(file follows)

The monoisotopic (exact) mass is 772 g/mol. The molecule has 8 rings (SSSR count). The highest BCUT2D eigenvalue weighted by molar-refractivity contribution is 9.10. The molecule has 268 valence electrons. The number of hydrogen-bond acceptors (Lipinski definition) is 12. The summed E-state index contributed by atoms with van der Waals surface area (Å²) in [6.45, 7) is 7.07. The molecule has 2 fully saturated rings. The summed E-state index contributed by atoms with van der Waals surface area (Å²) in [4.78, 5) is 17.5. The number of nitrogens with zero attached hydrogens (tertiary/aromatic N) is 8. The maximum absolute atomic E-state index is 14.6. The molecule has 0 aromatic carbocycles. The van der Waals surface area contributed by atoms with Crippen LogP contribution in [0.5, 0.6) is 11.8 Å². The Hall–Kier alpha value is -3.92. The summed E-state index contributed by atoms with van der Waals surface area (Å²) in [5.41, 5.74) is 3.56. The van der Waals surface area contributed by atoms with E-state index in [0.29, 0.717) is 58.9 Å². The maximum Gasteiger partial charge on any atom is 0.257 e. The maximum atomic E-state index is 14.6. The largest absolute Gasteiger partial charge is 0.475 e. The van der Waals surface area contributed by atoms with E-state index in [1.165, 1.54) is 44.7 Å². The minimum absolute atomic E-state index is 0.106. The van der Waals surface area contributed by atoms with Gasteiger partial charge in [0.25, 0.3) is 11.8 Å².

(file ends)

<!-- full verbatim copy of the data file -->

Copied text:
The monoisotopic (exact) mass is 772 g/mol. The molecule has 8 rings (SSSR count). The highest BCUT2D eigenvalue weighted by molar-refractivity contribution is 9.10. The molecule has 268 valence electrons. The number of hydrogen-bond acceptors (Lipinski definition) is 12. The summed E-state index contributed by atoms with van der Waals surface area (Å²) in [6.45, 7) is 7.07. The molecule has 2 fully saturated rings. The summed E-state index contributed by atoms with van der Waals surface area (Å²) in [4.78, 5) is 17.5. The number of nitrogens with zero attached hydrogens (tertiary/aromatic N) is 8. The maximum absolute atomic E-state index is 14.6. The molecule has 0 aromatic carbocycles. The van der Waals surface area contributed by atoms with Crippen LogP contribution in [0.5, 0.6) is 11.8 Å². The Hall–Kier alpha value is -3.92. The summed E-state index contributed by atoms with van der Waals surface area (Å²) in [5.41, 5.74) is 3.56. The van der Waals surface area contributed by atoms with E-state index in [0.29, 0.717) is 58.9 Å². The maximum Gasteiger partial charge on any atom is 0.257 e. The maximum atomic E-state index is 14.6. The largest absolute Gasteiger partial charge is 0.475 e. The van der Waals surface area contributed by atoms with E-state index in [1.165, 1.54) is 44.7 Å². The minimum absolute atomic E-state index is 0.106. The van der Waals surface area contributed by atoms with Gasteiger partial charge in [0.25, 0.3) is 11.8 Å².